Monday, September 24, 2012

Cardio Duration

I had a client ask me recently why I push for an hour of cardio 2-3x/week as opposed to more days of cardio that add up to the same total.  After all, an hour of the stuff can feel like an eternity thanks to boredom and/or fatigue.

The short answer is fat metabolism.  In most cases, the reason a client is doing cardiovascular exercise is to burn fat.  It is important to be training at an intensity (usually monitored via heart rate) that is conducive to the utilization of fat as an energy source BUT, even with that variable dialed in, DURATION is a critical detail.

From minute 0-20, guess how much fat your body is mobilizing to fuel your activity......The answer is none!  Until right around the 20-minute-mark, your muscles' activity is fueled exclusively by glucose (sugar) stored within the muscles themselves.  Right around that threshold (20 minutes) your body first starts utilizing its fat reserves as a source of fuel.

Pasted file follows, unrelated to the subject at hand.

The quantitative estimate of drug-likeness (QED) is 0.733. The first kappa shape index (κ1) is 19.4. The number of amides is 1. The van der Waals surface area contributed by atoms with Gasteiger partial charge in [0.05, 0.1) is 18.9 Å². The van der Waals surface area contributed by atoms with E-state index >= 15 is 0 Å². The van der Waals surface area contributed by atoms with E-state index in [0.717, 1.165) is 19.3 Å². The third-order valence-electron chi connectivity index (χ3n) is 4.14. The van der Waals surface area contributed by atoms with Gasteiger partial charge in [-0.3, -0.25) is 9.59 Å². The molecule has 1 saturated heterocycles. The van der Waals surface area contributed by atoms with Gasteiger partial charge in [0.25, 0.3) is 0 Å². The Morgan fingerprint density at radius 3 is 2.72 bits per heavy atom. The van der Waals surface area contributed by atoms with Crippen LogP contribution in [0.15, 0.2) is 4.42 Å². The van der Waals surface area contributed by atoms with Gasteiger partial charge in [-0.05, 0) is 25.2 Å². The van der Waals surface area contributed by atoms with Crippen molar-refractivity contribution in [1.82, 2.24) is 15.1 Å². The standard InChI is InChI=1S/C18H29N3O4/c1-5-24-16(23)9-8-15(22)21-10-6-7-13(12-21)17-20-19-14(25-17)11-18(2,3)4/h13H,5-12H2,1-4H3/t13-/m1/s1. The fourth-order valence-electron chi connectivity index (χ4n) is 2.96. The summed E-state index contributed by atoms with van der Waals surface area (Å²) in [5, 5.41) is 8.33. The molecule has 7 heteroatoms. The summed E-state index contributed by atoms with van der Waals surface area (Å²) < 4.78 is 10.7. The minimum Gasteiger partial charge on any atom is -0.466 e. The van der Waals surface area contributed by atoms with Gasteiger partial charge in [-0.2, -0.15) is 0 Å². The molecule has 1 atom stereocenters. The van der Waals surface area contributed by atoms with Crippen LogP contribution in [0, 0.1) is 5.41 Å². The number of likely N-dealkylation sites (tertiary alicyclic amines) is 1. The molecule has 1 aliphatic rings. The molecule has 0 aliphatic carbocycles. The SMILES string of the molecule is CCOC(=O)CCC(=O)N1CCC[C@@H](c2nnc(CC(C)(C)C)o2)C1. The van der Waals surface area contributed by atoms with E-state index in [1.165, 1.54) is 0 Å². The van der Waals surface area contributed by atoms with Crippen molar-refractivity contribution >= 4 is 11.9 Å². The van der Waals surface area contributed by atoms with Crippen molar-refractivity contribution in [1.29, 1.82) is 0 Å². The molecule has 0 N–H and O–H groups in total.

So why not stop at 20 or 30 minutes?  Well, that threshold isn't a switch that just turns off one pathway in favor of another.  At 30 minutes in, you have only been in fat-burning mode for 10 minutes and the percentage of calories burned in the form of fat is still WAAAAY lower than the percentage of calories burned in the form of glucose.  BUT as you carry on past that point, the balance begins to shift; The percentage of fat calories burned continues to increase and the percentage of sugar calories burned begins to decrease. 

At about 45 minutes into your cardio routine, your activity is predominantly fueled by the body's fat reserves.  It is also at about this point that the body begins to release endorphins, the body's own natural feel-good hormones.  Once you hit that point, you've usually pushed past the wall and another 15 minutes is relatively easy.  If not, be persistent and you will start to notice this.  Anyway, back to endorphins: They help create an association between doing something healthy and feeling good.

60 minutes of cardio is, in my opinion, the best tradeoff between workload, calories (especially fat) burned, and the natural mechanisms that promote the forming of beneficial habits.

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